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From KaiGai Kohei <>
Subject [idea] web-application security powered by SELinux
Date Wed, 25 Mar 2009 00:55:06 GMT

Now I have considered the way to work web-applications with restrictive
privileges set based on an identification of the client. It enables to
check and prevent violated actions from (buggy) applications using
features provided by the operating system.

I'm concerned about most of web-application, such as PHP scripts, are
launched as part of web-server process itself. It also means all the
web-application instances share the same privilege set of the server
process, even if these are invoked on the requests come from different
users. In other word, we cannot apply valid access controls on them
(except for ones applied by web-application itself, but it is hard to
ensure they don't have security bugs), because it seems to the operating
system multiple processes/threads with same privileges run simultaneously.

If we can run web-applications with more restrictive privileges set
for each users, groups and so on, the operating system can acquire
any actions from userspace and apply its access control policies.
I assume SELinux as the operating system feature here, but not
limited to SELinux. I guess this discussion can be applied on any
other advanced security features also.

In my opinion, we need the following three facilities:

1. The backend identifies the client and decide what privileges should
   be assigned on the launched web-applications prior to its invocation.
   The existing http-authentication is a candidate, but we don't assume
   a certain method to identify the client.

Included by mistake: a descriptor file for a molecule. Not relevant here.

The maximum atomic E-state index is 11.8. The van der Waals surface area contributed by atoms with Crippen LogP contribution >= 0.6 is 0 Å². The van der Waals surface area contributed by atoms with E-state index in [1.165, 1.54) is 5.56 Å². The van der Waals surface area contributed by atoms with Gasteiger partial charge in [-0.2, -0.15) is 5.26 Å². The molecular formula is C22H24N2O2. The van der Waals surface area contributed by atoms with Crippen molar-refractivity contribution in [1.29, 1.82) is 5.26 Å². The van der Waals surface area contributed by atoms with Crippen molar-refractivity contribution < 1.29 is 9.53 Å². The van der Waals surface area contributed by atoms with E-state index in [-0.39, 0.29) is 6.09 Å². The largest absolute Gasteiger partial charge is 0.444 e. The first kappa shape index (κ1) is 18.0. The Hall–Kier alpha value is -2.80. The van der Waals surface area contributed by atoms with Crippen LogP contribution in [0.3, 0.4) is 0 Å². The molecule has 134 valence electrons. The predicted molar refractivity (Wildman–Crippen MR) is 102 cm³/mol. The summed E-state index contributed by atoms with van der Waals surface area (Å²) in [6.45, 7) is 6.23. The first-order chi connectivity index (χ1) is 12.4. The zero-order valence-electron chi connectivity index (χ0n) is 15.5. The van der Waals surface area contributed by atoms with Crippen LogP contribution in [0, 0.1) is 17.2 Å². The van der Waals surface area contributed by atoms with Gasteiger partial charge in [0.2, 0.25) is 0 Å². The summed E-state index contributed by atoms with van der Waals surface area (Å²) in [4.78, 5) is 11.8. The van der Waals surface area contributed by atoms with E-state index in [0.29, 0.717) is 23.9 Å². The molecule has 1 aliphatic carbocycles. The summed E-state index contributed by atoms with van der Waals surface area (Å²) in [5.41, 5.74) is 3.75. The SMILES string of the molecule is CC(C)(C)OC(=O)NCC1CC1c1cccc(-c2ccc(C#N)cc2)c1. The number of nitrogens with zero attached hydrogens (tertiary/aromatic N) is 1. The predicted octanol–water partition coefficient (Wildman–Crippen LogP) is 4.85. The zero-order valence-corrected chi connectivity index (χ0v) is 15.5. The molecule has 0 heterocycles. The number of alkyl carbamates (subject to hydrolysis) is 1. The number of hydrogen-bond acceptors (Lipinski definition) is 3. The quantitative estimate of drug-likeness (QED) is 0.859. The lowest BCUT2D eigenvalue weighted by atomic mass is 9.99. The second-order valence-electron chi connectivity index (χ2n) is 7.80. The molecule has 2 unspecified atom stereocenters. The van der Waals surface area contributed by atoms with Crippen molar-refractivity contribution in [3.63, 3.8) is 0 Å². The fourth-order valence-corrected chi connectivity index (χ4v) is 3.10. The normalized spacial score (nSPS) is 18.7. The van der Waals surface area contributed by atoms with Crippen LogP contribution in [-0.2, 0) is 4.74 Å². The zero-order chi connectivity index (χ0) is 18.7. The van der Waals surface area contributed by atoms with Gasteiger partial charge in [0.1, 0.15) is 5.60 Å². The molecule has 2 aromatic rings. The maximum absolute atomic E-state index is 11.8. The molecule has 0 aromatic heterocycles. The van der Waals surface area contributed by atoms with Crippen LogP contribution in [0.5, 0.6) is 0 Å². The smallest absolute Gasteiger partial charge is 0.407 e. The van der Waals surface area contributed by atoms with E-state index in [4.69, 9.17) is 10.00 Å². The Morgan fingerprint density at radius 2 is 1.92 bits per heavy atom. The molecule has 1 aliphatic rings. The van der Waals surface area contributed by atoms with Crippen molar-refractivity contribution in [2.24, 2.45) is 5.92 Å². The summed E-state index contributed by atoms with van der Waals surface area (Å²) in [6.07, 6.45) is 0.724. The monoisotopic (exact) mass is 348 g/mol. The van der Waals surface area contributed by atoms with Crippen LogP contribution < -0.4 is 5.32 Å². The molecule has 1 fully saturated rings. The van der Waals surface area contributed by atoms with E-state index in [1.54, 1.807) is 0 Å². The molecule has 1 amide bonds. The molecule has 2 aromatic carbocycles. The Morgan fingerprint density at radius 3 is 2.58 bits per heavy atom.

2. The backend creates a one-time thread or process to handle the given
   requests, and assigns the new privileges, then launches the worker
   thread or process to invoke contents handler.

3. The backend wait for the completion of the worker. The reason why
   we don't use them again is that it is fundamentally danger to allow
   a path to revert the privileges of web-application.

Please note that we don't assume users who want to use this feature
give first priority for performance. It is a kind of security tradeoff.

One idea is to add a security focused MPM which provide above features
and hooks for external modules.
I've actually developed a working example based on the "prefork" MPM.
When it accepts a request from the client, it creates a one-time thread
and assigns a new security context (which is a privileges set in SELinux),
then invokes contents handler.

However, I don't adhere the current implementation as is.
I would like to have a discussion to brush up the idea to achieve
the goal and to get acceptance in the mainline.

Any comments, questions and others are welcome.

OSS Platform Development Division, NEC
KaiGai Kohei <>

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